1st prize ƒ 1000, the medal of Muziekstad Den Bosch, a diploma, a concert with the Brabant Orchestra, a KRO Radio broadcast.
2nd prize ƒ 500, a diploma, a concert with the Brabant Orchestra, a KRO Radio broadcast.
Den Bosch Prize An award for the best singer in the competition
Dutch Opera prize A performance with the Dutch National Opera
Young Talent prize ƒ 500 Study allowance
Honorary diploma Honorary diploma
Thomas Carey Baritone USA
1st prize Not awarded
2nd prize Olga Maddalena Soprano IT
2nd prize Karin Ostar Soprano NL
1st prize Yvonne Minton Alto AUS
2nd prize Margaret Duckworth Alto UK
1st prize Not awarded
2nd prize Alphonz Bartha Tenor HU
2nd prize Kenneth John Bowen Tenor UK
1st prize Thomas Carey Baritone USA
2nd prize John Wiles Baritone USA
2nd prize Henk Smit Baritone NL
Marie M. Femelaer Soprano BE
Ryzzard Lisiecki Bass PP
Hans Martin Swedberg Baritone AUS
Maria Magnée Soprano NL
Thomas Carey Baritone USA


Thomas Carey

Thomas Carey‘Thomas Carey proved a brilliant opera singer in an aria from Giordano, he produced a gorgeous mezza voce in Schumann’s ‘Wehmut,’ and proved utterly musical in Brahm’s ‘Ein Deutsches Requiem.’’ (Johan van Dongen, Eindhovens Dagblad, September 6, 1961)

‘Thomas Carey sang Schumann’s ‘Wehmut’ during both performances sin such a way, that it turned into a moving experience.’ (Elsevier’s Weekblad, September, 1961)

With American bass Thomas Carey (December 29, 1937, Bennetsville, Connecticut – January 23, 2002), Den Bosch celebrated a winner who was both the favorite of the press and the audience. His triumph was such, that apart from the First Prize in the Jos Orelio category, he also won the Great Prize of the City of Den Bosch as best singer of the competition, and finally also the prestigious Dutch National Opera Prize, which meant a real performance with Holland’s first ensemble. Trained in the Henry Street Music School New York by the famous soprano Rose Bampton, he soon appeared on Broadway, before continuing his training in Musikhochschule Stuttgart, and with Hans Hotter, Lola Urbach, and Rupert Grundlach. When he next tried his luck at various vocal competitions, Carey proved utterly successful. Apart from the ‘Marian Anderson’ Young Talent prize for colored singers, he also won the Rockefeller Grant, and the competitions in Munich, Brussels, and the IVC Den Bosch 1961. Carey made his operatic stage debut in 1964, with the Dutch National Opera, as Germont padre, in Verdi’s La Traviata, a direct result of his also having won the Dutch National Opera Prize at the IVC 1961. Concerts, opera guest performances and radio recordings soon took him to Copenhagen, Paris, Nice, Stockholm, Lisbon, Basel, Beograd, Zagreb, Venice, and Salzburg. His greatest triumphs he achieved in Germany, where he was a public’s favorite in the Opera Houses of Munich, Stuttgart, Hamburg and Berlin, Essen, Dortmund, Hannover, Karlsruhe, Nurnberg, and Wuppertal. In Royal Opera House Covent Garden, London, he sang Mel in the world premiere of Tippett’s The knot garden. In the USA he performed in Boston, Memphis and New Orleans. Following a performance of Porgy and Bess, he married the well-known colored alto Carol Brice (1918-85).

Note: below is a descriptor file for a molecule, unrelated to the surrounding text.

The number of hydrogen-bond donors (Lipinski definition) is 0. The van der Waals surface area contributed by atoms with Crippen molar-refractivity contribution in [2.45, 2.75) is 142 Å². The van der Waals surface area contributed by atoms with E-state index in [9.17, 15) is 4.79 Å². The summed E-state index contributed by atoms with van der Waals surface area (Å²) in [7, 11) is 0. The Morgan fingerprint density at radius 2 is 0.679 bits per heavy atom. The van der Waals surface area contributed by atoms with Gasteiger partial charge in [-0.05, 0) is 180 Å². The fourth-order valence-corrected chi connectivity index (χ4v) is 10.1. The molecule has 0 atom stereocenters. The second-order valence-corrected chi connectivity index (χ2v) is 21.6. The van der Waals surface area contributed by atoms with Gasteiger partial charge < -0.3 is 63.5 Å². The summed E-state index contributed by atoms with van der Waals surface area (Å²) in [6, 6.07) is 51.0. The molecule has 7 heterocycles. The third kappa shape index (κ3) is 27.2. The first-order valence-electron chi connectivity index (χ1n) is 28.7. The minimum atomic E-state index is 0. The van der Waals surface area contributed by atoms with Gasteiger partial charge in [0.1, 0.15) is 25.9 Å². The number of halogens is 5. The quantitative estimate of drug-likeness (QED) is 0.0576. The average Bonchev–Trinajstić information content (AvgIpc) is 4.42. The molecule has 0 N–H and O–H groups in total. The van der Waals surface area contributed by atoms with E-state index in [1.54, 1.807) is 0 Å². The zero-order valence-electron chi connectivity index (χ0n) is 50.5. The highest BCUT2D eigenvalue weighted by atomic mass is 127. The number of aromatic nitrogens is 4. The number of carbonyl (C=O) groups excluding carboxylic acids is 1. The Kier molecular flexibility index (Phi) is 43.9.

Negro spiritual carey
Negro spiritual: ‘I'm gonna tell God all o’my troubles’
Thomas Carey (baritone), LP Colosseum StM 3003, 1969.


Ultimately, they both received a teaching post at the Oklahoma University in Norman. They also founded an opera company for colored singers, the Circuit Opera Company. Carey could boast of an immaculate technique, musical intelligence, and a modest but very sophisticated stage presence. ‘A cultivate natural talent – unique,’ wrote PV in an unidentified newspaper clipping. Thomas Carey's discography can be found on 401DutchDivas.nl {LINK TO THOMAS CAREY’S DUTCH DIVAS PAGE}, along with some extra samples of his art.

Yvonne Minton

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  • Yvonne Minton at the 1961 IVC